That’s actually part of the reason why long copy is long. :)

  20. Thanks for the compliment, James. You’re one of the rare birds that respond to commentary. If anyone deserves a reward, it’s YOU.

    I guess I should view long copy, then, as the proverbial “trail of bread crumbs”. Even if you don’t pick up every crumb along the way, you’ll still reach your desired destination.

    Am I on the right track (trail)?

    I’ve had a genuine love of language arts since the first grade and it just seems to me that there’s so many precious words going to waste on a sales page. :-)

  21. @ Melanie – I’d love to reply to every comment, if I could!

    And you’re on the right track, I’d say :)

  22. Seeing as I don’t have kids, can I tell my readers to; Sit!, Siiiiit! Stay. Good readers!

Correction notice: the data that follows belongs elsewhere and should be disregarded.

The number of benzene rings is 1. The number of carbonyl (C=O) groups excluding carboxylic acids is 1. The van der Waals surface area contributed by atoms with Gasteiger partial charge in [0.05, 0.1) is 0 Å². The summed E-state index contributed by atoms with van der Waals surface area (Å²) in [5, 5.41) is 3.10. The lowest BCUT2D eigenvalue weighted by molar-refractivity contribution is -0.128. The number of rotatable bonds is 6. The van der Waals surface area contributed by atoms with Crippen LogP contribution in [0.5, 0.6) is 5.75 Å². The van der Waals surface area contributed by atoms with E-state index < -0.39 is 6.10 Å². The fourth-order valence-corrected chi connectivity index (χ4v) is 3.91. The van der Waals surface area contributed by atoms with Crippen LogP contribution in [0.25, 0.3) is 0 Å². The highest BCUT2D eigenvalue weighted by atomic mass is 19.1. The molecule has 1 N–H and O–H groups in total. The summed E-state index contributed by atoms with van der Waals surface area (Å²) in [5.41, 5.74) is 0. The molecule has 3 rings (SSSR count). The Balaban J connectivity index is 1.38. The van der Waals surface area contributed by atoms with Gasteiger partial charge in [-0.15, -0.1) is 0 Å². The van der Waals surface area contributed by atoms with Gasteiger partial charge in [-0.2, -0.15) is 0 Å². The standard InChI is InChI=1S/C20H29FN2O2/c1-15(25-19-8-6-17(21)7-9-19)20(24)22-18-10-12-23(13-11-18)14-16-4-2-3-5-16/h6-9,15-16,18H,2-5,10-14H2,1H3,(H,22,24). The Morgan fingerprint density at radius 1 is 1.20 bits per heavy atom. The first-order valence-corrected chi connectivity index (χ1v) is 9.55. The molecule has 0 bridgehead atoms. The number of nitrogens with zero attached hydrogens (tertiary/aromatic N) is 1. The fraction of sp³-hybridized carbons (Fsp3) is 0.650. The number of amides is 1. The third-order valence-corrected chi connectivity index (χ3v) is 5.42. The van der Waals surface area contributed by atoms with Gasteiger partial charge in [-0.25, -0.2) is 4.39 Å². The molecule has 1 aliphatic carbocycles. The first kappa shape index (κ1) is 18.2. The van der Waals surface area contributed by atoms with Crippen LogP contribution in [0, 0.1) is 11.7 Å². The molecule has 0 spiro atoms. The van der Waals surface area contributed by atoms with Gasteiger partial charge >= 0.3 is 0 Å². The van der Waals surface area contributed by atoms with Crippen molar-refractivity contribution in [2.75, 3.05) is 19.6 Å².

23. Pure brilliance. I love it when I come across posts that make very creative and clever connections. Kudos. Here’s to the patience of parents.

  24. Don’t we have an internal contradition between “make it short and snappy” and “that’s why long copy works”? I’ve read the studies about long copy and I still hate it.

  25. Yes, there is an echo… Great article! Clean and concise… and OH>> so true. I teach Seniors, and they appreciate Handouts to repeat what we’ve gone over.. (no memory, you know..) That’s when I have to be especially clear, with nothing to confuse.
    Now, I need to apply it to my websites!
    I’ll be looking for more from James..

  26. From one father to another, nicely said. It’s funny, sometimes even the choice between an apple and an orange is too much. Last week I asked my 4yr old, “Do you want chicken tenders or roast beef?” His response was, “I want macaroni and cheese.”

  27. @Jean, you can always do “sideways” long copy, and deliver a sequence (via email, blog post, or both) of short, snappy responses to objections, descriptions of benefits, and answering questions.